Why Own Bitcoin

And how to invest in Bitcoin

June 17, 2017

People often ask me if they should invest in Bitcoin and later how to invest. I have watched a lot of friends make and lose money on Bitcoin, so I have a strong point of view. I want to share my perspective to help people understand Bitcoin as an investment. All of these numbers and concepts are my  subjective opinion – with that caveat, here are my three recommendations:

First, own only what you can afford to lose. I believe there is at least a 20% chance that Bitcoin fails. And it may fail very quickly – even overnight – without much time to react. If you remember one thing from reading this post, remember not to own more bitcoin than you can afford to lose. For most people, this is 1% of your net worth.

Second, own bitcoin. I believe there is a 50% chance that one bitcoin is worth more than $1,000,000 in the next 10 years, or over 300x more than it is worth right now. The potential reward is so big that it makes sense to own some and to hold it for a long time. Even a small amount can change your life.

Third, invest with a patient and disciplined  mentality. I believe there is 100% chance that bitcoin will go up and down, at times with considerable volatility. Trading actively – or even watching its price too closely –  causes you to forget the long-term potential that made it a worthy investment in the first place.

I recommend these three simple steps:

  1. Take 1% of what you have, and buy bitcoin (all at once and at the market price)
  2. Carry it at cost
  3. Do not touch it for 10 years

This formula may sound easy, but in practice it is difficult to execute. It requires a great deal of discipline. I have given this advice to many people, but few have followed it. The ones who have followed my advice, however, had more success, even if they started later. The difference can be surprising; I have seen a number of friends buy at “expensive” prices (say, $300+ per bitcoin) and make considerably more money than others who bought at “cheap” prices (say $30 and below) but then traded along the way.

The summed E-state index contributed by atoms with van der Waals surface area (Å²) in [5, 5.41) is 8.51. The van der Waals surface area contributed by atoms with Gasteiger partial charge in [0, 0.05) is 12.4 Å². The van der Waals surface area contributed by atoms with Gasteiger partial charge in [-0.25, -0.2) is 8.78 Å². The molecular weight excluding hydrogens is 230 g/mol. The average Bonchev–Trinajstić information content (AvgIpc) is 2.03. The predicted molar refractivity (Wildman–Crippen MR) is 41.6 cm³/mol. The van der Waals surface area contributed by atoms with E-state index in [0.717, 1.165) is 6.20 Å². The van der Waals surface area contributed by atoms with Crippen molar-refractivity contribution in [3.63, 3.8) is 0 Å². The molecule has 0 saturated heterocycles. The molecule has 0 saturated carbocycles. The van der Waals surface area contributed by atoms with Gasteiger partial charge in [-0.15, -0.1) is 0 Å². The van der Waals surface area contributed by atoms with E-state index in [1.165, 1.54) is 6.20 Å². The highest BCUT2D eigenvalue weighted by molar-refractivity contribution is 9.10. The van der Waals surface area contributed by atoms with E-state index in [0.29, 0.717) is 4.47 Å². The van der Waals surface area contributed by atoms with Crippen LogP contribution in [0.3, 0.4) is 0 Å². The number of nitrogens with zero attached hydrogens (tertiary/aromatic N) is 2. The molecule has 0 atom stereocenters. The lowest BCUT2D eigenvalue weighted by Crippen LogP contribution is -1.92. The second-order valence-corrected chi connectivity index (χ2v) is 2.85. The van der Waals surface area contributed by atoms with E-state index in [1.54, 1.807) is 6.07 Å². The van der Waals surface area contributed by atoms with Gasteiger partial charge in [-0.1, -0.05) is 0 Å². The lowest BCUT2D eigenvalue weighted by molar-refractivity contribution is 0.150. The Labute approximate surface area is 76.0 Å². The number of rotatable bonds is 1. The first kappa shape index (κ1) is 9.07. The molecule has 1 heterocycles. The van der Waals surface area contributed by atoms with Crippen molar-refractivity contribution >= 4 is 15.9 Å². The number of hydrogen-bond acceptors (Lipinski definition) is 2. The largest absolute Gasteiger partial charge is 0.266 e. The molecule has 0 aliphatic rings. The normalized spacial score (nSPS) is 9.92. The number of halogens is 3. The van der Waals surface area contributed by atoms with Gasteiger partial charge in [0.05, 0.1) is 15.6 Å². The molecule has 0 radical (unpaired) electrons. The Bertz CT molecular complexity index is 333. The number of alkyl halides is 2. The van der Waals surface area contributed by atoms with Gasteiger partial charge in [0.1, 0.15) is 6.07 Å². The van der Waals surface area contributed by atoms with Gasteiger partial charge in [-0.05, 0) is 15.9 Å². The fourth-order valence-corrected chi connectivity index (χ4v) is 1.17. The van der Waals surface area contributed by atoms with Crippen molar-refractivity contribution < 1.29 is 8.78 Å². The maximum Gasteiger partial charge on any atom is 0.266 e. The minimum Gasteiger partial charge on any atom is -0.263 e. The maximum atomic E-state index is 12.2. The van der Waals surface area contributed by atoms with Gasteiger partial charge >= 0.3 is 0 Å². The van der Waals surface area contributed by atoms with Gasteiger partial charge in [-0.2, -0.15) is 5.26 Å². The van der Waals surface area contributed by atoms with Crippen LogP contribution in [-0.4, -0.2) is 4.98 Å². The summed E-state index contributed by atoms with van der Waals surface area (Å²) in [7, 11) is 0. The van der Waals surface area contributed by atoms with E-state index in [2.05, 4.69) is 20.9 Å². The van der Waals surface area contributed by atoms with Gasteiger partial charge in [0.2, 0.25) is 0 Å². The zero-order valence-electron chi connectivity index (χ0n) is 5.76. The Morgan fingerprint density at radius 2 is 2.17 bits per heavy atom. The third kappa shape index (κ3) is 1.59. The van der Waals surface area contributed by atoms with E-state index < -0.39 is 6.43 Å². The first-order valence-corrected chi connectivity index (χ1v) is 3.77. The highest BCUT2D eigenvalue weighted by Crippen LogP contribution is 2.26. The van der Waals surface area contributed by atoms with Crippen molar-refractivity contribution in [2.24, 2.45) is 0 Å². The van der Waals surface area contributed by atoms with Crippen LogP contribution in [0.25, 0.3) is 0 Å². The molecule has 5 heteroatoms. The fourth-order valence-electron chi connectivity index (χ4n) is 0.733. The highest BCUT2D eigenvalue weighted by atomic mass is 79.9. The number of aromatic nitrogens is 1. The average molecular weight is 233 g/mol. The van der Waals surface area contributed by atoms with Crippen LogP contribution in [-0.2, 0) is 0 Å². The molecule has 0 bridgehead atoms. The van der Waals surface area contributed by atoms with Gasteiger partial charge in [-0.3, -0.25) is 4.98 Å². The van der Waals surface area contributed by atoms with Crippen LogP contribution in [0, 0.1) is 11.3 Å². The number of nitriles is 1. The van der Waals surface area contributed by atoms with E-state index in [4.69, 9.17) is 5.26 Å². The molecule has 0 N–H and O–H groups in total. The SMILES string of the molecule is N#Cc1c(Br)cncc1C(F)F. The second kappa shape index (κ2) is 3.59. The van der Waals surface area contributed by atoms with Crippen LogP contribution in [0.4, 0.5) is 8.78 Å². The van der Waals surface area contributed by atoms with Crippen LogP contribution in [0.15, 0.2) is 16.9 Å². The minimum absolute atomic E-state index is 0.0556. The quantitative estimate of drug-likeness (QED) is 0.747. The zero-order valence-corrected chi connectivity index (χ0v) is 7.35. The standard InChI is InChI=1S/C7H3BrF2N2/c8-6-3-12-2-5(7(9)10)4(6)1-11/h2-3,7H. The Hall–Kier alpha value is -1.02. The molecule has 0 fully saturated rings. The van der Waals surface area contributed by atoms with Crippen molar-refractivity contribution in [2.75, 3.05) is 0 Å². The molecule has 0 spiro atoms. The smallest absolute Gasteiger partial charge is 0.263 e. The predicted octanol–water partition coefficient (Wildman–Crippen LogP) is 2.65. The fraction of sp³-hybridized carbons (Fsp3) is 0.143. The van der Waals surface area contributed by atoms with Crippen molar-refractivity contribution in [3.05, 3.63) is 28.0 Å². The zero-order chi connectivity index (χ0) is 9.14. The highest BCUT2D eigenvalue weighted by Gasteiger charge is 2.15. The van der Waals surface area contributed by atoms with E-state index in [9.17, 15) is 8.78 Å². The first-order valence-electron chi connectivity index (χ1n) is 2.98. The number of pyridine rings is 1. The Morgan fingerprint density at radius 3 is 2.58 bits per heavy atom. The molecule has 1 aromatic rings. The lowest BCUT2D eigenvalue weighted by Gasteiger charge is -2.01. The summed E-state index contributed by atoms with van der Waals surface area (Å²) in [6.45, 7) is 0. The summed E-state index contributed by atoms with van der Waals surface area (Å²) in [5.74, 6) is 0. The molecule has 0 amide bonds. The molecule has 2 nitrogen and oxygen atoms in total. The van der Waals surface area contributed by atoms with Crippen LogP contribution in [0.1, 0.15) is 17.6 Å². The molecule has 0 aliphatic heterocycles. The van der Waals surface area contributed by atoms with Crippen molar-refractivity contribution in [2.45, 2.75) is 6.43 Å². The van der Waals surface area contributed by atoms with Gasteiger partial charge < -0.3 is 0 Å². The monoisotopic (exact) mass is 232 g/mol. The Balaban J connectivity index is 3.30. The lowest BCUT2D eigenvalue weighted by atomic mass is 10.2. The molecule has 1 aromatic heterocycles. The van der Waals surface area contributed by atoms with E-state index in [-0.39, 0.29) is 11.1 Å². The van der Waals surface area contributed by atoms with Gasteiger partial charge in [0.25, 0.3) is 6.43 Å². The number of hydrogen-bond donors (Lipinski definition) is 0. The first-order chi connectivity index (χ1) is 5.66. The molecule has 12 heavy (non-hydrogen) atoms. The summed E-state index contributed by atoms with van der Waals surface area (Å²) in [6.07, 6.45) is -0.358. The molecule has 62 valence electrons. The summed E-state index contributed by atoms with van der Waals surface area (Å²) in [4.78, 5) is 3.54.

The reason I believe the steps work is because they help you manage the tricky psychology of investing in something like Bitcoin. To expand on the value of each step:

  1. Investing 1%, and only 1%, helps you keep a cool head. If you invest more, you put yourself in a position where the ups and downs become hard to bear. At times, especially in the beginning, you may be down by 50% or more. If you invest too much, these swings inevitably lead to panic, causing you to trade the position, selling or even buying more. You may be able to afford more than 1%, but I would stick with 1%: given how big bitcoin can be, it is enough.
  2. Carrying your bitcoin position at cost helps you hold your ground. If you adjust the value of your position as it goes up in price, you will feel tempted to take money off the table. Feeling that you have “too much in bitcoin” makes you worry about losing your gains, and works against the original premise of creating a multiple of your entire net worth.
  3. Not touching your bitcoin for 10 years helps you avoid being influenced by constantly changing sentiments about Bitcoin. It lets you remember the reason you originally invested, regardless of whether others laughing at you (which they will, when the price is down) or calling you a genius (which they will, when the price is up).

Many people will have reasons to sell along the way. After you see your position go up 10x or 20x, you may feel compelled to take your cost out, or buy a new car or house. There is nothing wrong with this, if it is important in your life. But, from an investment standpoint, I would encourage you to be careful, since trading typically leads to more trading, and eventually worse results. If you must break any of these three rules, I would highly recommend you setup a second, short term, account just for this purpose. This way, you can preserve the discipline of the 1%, carry-it-at-cost, 10-year strategy on your long term account.

If Bitcoin fails at some point and turns out to be worthless, then this strategy will disappoint. The people who sold some of their bitcoin along the way would be better off than the disciplined investor. But if you want the opportunity to turn 1% of your net worth into a multiple of what you have today, then the best thing I can advise is to buy that 1% right away and find the discipline to do nothing with it for a decade.


Thank you to Nick Shalek and Belle Casares for reading, editing and providing feedback.

Wences Casares

By Xapo Founder and CEO


Article published on June 17, 2017


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